Coliding Black Holes Simulated

Solomon
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RE: RE: Interesting point

Message 28243 in response to message 28235

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Interesting point about the possibility that other forces may prevent complete contraction. It could also be fundamental principles in conjunction with forces, e.g., the well known uncertainty principle, that would by itself seem to forbid any “sharp� singularity (meaning one that's well defined by any particular point inside the EH).
I was trying to imagine what it might be like inside an event horizon; wouldn't it be like a universe unto itself, sort of like an inverse of the one we're in (that is, swapping particles for empty space, and empty space for particles)? What's the speed of light on the inside of an EH?

[total crap]
Without any strong basis other than disliking infinities as unrealistic, I prefer the idea of an entirely new force. This would be repulsive and only of significant strength at really short range, say around the Planck length. It would be intimately linked with the Uncertainty Principle. I have often wondered why the resistance to localisation of energetic particles implied by quantum mechanics had not been labelled as a force.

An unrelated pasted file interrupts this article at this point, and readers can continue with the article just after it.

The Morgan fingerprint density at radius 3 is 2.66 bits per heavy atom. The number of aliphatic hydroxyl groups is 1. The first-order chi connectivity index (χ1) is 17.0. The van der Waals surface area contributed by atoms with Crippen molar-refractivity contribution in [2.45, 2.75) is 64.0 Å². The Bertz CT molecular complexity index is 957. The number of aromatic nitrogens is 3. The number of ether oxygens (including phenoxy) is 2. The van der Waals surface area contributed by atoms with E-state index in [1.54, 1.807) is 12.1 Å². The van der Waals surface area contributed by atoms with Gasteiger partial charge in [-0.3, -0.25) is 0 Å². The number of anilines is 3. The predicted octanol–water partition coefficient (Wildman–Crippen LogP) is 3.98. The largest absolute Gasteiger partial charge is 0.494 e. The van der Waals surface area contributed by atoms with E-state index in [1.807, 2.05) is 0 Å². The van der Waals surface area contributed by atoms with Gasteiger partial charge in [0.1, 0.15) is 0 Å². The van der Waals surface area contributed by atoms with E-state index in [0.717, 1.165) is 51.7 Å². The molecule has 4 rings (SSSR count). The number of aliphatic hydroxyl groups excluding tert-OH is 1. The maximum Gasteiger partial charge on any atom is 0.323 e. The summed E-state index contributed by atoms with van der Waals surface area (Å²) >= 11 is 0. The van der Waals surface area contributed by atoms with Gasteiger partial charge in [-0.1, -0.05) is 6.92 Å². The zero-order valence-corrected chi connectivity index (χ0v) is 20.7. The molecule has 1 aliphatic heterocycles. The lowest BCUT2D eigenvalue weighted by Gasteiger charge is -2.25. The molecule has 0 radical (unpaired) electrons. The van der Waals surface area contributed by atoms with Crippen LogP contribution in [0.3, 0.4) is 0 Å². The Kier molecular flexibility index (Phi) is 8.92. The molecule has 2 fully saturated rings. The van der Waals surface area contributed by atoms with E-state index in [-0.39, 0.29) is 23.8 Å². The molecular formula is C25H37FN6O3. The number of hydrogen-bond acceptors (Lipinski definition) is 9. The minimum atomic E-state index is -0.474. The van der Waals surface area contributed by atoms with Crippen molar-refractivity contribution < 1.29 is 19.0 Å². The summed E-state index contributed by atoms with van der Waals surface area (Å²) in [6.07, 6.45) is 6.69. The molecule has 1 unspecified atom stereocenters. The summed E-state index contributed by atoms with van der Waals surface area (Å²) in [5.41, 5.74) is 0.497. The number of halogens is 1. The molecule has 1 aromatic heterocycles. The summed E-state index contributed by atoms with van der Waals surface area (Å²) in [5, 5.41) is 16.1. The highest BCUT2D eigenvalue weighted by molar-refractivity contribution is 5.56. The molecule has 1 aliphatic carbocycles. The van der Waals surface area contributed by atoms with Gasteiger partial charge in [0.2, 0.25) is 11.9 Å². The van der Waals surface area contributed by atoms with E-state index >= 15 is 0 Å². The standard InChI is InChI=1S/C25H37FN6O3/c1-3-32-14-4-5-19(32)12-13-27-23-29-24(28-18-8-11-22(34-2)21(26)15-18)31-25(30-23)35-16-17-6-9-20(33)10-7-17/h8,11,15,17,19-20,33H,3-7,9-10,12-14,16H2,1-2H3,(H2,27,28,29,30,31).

Take a massive star, toward the end of it's nuclear burning options, as it contracts down to a smaller volume. Gravity never sleeps. The star goes through a series of phases of material type. It is initially 'atomic', with electrons whizzing around a nucleon core, but all are relatively discrete and separated entities that are loosely bound - it is gaseous. Then as a white dwarf it is becoming quite solid in nature with a vast lattice that electrons crowd jowl by cheek - a fluid of sorts. As density increases, the preference is for electrons and nucleons to combine giving a really dense solid stuff - the neutron star. Proceed further and you've folded space around it and formed a black hole. This yields an event horizon, but maybe doesn't require a singularity. Distant observers will be largely indifferent to what's inside, but not completely. If a new phase ( with this new 'Planck Force' ) kicks in and prevents the ultimate scrunch then the centre will have some non-zero width, and it's characteristics will be definable by experimental measurement of gravity wave behaviour as a probe of this region ( with inspirals say ). Why not? Black holes aren't totally one-way, they still inform the local surrounds via gravity. If the original star's mass is all at the centre then how do the gravitons get out to tap me on the shoulder later on after the hole formed? Since the event horizon is not a 'real' barrier but simply a region where/when the character of measurement changes ( in some respects time and distance interchange ) then there isn't any discontinuity.